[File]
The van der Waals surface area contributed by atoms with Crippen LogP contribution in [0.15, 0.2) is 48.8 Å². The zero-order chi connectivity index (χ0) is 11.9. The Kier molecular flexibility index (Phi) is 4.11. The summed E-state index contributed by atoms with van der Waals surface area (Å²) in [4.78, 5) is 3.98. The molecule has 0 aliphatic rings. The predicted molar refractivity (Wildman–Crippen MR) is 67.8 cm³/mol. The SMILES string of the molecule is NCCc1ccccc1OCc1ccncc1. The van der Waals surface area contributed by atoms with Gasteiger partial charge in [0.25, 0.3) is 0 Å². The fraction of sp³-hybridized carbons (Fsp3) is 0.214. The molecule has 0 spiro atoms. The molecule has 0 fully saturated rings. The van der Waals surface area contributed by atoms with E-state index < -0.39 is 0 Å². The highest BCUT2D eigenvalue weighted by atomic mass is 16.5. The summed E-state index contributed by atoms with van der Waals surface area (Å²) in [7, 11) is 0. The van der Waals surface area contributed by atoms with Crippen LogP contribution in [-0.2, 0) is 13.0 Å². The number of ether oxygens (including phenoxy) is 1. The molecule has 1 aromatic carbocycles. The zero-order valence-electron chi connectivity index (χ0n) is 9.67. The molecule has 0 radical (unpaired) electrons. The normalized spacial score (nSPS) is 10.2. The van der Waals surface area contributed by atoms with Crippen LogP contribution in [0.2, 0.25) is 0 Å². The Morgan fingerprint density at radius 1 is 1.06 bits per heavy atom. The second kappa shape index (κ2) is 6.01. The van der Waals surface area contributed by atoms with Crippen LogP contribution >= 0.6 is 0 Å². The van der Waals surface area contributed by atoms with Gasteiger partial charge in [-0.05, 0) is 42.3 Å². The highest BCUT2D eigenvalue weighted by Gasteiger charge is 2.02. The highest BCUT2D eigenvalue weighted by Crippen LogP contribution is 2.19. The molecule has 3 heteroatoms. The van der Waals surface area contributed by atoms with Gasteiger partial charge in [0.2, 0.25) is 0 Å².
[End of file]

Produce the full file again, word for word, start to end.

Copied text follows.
The van der Waals surface area contributed by atoms with Crippen LogP contribution in [0.15, 0.2) is 48.8 Å². The zero-order chi connectivity index (χ0) is 11.9. The Kier molecular flexibility index (Phi) is 4.11. The summed E-state index contributed by atoms with van der Waals surface area (Å²) in [4.78, 5) is 3.98. The molecule has 0 aliphatic rings. The predicted molar refractivity (Wildman–Crippen MR) is 67.8 cm³/mol. The SMILES string of the molecule is NCCc1ccccc1OCc1ccncc1. The van der Waals surface area contributed by atoms with Gasteiger partial charge in [0.25, 0.3) is 0 Å². The fraction of sp³-hybridized carbons (Fsp3) is 0.214. The molecule has 0 spiro atoms. The molecule has 0 fully saturated rings. The van der Waals surface area contributed by atoms with E-state index < -0.39 is 0 Å². The highest BCUT2D eigenvalue weighted by atomic mass is 16.5. The summed E-state index contributed by atoms with van der Waals surface area (Å²) in [7, 11) is 0. The van der Waals surface area contributed by atoms with Crippen LogP contribution in [-0.2, 0) is 13.0 Å². The number of ether oxygens (including phenoxy) is 1. The molecule has 1 aromatic carbocycles. The zero-order valence-electron chi connectivity index (χ0n) is 9.67. The molecule has 0 radical (unpaired) electrons. The normalized spacial score (nSPS) is 10.2. The van der Waals surface area contributed by atoms with Crippen LogP contribution in [0.2, 0.25) is 0 Å². The Morgan fingerprint density at radius 1 is 1.06 bits per heavy atom. The second kappa shape index (κ2) is 6.01. The van der Waals surface area contributed by atoms with Crippen LogP contribution >= 0.6 is 0 Å². The van der Waals surface area contributed by atoms with Gasteiger partial charge in [-0.05, 0) is 42.3 Å². The highest BCUT2D eigenvalue weighted by Gasteiger charge is 2.02. The highest BCUT2D eigenvalue weighted by Crippen LogP contribution is 2.19. The molecule has 3 heteroatoms. The van der Waals surface area contributed by atoms with Gasteiger partial charge in [0.2, 0.25) is 0 Å².